The sponsor had no role in the study design, collection, analysis, or interpretation of data.
Nationwide patterns of hospitalizations to centers with high volume of admissions for inflammatory bowel disease and their impact on mortality†
Article first published online: 11 JUL 2008
Copyright © 2008 Crohn's & Colitis Foundation of America, Inc.
Inflammatory Bowel Diseases
Volume 14, Issue 12, pages 1688–1694, December 2008
How to Cite
Nguyen, G. C. and Steinhart, A. H. (2008), Nationwide patterns of hospitalizations to centers with high volume of admissions for inflammatory bowel disease and their impact on mortality. Inflamm Bowel Dis, 14: 1688–1694. doi: 10.1002/ibd.20526
- Issue published online: 13 NOV 2008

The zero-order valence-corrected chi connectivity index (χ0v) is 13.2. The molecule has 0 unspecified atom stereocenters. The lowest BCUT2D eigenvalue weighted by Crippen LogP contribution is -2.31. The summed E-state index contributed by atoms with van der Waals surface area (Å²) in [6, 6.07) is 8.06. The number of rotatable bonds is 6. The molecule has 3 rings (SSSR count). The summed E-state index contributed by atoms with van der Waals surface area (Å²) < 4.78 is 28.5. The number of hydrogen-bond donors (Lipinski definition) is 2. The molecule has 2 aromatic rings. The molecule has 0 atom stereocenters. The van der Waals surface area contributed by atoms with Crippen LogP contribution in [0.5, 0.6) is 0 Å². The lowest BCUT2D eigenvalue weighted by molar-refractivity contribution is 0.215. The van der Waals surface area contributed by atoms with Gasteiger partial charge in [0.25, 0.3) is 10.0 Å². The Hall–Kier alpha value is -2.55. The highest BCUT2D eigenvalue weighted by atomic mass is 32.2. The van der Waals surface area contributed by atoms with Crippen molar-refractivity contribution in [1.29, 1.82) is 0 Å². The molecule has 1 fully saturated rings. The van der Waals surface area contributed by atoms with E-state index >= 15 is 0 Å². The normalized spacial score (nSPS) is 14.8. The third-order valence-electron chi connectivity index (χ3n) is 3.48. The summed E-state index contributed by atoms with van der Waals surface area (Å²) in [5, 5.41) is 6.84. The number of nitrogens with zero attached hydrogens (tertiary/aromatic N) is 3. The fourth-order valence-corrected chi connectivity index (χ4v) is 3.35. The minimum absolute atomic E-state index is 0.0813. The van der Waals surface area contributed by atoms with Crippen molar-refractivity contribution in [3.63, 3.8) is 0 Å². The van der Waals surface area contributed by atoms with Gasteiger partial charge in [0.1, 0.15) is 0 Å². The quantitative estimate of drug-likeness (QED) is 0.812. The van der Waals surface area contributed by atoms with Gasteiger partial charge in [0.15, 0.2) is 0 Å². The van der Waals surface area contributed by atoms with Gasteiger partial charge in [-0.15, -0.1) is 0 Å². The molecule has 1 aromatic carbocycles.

- Article first published online: 11 JUL 2008
- Manuscript Accepted: 9 MAY 2008
- Manuscript Received: 5 MAY 2008
- Foundation for Digestive Health and Nutrition
- hospitalization volume;
- Crohn's disease;
- inflammatory bowel disease;
- ulcerative colitis
Background: We sought to determine patterns of hospitalizations for inflammatory bowel disease (IBD) to centers that regularly admit high volumes of IBD patients and whether they impacted health outcomes.
Methods: We queried US hospital discharges in the Nationwide Inpatient Sample to identify admissions with a primary diagnosis of Crohn's disease (CD) or ulcerative colitis (UC) between 1998 and 2004. We determined patterns and predictors of hospitalization at high IBD volume admission centers (HIVACs) (≥145 IBD admissions annually) and assessed their impact on mortality.